By Tom Porter
Routledge – 2011 – 170 pages
The design process of Will Alsop acts as a conduit for the dreams and aspirations of others. Moving from public consultation to the privacy of his painting studio – here ideas are born in the liquidity of paint, the serendipity of collage and the flourish of line, resulting in the avant-garde and vibrant designs that Alsop is particularly well known for.
Whether the world approves of these designs or not, does not devalue the creative and artistic process which produces so rich, varied, challenging and inspirational outcomes. Focusing on the refreshing process of design with which Will Alsop engages, Tom Porter reveals and traces the process, from public consultation to private studio, from paint to line to model, and in doing so uncovers a treasure trove of ideas for transforming the process of architectural design.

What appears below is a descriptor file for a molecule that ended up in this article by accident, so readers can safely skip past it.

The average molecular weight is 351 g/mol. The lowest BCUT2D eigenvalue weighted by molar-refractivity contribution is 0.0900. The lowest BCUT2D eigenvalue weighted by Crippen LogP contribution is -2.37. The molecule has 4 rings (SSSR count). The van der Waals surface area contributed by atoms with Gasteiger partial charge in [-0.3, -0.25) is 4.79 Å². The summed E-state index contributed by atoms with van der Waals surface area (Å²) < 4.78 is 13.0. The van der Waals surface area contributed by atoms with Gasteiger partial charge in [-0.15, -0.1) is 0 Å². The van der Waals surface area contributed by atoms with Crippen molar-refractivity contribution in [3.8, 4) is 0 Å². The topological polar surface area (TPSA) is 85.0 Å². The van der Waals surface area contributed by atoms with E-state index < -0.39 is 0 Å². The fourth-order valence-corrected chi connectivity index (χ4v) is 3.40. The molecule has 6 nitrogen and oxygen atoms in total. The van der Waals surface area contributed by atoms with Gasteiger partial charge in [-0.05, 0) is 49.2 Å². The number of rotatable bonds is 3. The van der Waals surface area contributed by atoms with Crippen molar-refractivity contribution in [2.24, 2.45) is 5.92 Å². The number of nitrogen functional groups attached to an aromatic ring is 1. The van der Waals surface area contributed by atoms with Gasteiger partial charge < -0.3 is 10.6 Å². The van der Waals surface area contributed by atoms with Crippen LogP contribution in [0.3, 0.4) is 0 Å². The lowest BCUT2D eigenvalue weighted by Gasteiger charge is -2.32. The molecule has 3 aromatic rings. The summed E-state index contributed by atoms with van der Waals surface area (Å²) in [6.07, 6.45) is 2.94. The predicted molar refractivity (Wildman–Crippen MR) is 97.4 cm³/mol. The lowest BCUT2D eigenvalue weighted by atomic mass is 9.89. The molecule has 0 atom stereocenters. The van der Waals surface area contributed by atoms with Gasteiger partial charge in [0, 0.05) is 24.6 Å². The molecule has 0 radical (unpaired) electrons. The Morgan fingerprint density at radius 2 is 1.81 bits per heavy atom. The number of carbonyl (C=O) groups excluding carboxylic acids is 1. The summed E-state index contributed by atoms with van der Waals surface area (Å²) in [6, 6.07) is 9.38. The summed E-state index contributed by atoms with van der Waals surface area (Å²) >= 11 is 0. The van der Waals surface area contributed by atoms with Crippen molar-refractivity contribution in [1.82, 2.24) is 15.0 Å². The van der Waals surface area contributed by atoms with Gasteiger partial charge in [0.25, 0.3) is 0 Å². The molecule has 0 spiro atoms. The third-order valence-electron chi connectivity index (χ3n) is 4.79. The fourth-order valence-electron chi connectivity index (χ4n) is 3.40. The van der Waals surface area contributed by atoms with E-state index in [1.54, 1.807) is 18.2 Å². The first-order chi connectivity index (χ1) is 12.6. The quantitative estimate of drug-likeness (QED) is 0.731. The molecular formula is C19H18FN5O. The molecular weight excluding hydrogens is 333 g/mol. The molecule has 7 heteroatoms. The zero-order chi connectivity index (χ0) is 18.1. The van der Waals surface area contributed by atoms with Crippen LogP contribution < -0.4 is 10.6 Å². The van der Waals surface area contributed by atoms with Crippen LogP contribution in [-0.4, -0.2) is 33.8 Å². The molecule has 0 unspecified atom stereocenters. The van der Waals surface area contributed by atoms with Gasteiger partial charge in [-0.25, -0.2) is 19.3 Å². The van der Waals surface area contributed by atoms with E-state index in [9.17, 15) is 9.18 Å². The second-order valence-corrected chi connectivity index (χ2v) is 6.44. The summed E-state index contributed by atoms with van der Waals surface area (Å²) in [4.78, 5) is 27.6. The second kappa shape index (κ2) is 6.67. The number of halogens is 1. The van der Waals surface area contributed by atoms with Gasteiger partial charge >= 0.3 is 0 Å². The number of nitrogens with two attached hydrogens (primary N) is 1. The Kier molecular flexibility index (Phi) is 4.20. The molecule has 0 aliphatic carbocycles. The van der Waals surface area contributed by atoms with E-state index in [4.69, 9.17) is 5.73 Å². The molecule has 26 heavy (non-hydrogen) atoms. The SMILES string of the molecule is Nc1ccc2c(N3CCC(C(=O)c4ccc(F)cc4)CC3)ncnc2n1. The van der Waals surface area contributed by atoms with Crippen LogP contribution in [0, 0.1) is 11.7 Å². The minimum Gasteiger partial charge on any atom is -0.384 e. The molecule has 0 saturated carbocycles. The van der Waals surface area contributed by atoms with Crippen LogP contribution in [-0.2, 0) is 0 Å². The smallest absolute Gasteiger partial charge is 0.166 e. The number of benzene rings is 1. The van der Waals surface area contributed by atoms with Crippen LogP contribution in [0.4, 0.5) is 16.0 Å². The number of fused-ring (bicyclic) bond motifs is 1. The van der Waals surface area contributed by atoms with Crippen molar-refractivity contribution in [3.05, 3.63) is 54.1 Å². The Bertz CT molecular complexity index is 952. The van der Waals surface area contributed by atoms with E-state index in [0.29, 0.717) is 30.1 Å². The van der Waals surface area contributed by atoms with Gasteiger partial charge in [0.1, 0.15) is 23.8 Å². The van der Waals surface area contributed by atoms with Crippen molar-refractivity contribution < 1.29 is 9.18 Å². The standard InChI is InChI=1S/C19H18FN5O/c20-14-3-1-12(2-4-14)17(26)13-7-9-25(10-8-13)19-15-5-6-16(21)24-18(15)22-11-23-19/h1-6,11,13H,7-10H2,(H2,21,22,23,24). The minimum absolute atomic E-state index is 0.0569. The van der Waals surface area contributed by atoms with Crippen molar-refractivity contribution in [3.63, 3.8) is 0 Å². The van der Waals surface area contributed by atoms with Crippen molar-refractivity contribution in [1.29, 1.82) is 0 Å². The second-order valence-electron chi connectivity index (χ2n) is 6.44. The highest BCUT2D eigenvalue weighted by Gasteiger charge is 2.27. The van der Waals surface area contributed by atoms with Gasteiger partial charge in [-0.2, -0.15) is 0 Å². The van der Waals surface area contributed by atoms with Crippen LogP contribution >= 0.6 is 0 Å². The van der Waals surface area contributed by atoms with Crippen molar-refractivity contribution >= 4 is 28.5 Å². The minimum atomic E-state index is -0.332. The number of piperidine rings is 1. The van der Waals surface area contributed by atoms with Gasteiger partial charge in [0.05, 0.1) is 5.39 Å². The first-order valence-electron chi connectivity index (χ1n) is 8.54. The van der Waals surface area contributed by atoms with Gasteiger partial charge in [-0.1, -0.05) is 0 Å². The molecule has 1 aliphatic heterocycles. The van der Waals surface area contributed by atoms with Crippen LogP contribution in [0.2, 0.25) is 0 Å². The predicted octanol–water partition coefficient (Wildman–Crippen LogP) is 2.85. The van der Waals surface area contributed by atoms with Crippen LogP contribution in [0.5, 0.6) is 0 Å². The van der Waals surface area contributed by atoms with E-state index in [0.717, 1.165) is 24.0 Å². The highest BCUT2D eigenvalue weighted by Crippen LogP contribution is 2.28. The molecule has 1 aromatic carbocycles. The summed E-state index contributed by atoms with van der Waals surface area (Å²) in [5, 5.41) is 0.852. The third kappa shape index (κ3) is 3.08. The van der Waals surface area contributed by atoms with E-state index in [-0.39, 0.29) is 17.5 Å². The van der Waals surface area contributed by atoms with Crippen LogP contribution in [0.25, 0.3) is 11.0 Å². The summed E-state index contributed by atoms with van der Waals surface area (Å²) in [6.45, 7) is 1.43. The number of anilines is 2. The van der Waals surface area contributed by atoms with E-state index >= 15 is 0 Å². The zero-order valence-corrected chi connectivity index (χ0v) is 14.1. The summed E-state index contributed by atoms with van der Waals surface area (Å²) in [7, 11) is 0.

Whether a working architect or a student embarking on the first steps towards creating your own design process, this book offers an insight and example into how engaging with the public, before painting the way into architecture, can offer the most stimulating solutions.
Introduction 1. Genesis: Tabula Rasa 2. Consultation: Vox Pop 3. Origination: The Noise 4. Experimentation: Painting Sessions 5. Collaboration: Double Acts 6. Big Architecture: Urban Design 7. Diversity: Street Creatures 8. Contemplation: Doing Nothing (Nothing Doing) 9. Reflection: Sound Bites 10. Conclusion
Tom Porter was an author, lecturer and colour consultant, and a Visiting Fellow at Oxford Brookes University, UK. He was also a Visiting Professor at Florida A&M University and Montana State University, USA.
Tom's international career included lecture tours, most notably at Harvard, and colour workshops in Norway and Switzerland. He formed close professional relationships that spanned 30 years with other internationally renowned colour experts such as Jean Philippe Lenclos and Giovanni Brino. He also collaborated with Robert Cumming for the BBC series The Colour Eye.
Tom published 21 books during his career including Colour for Architecture, which was updated to become Colour for Architecture Today, and Archispeak.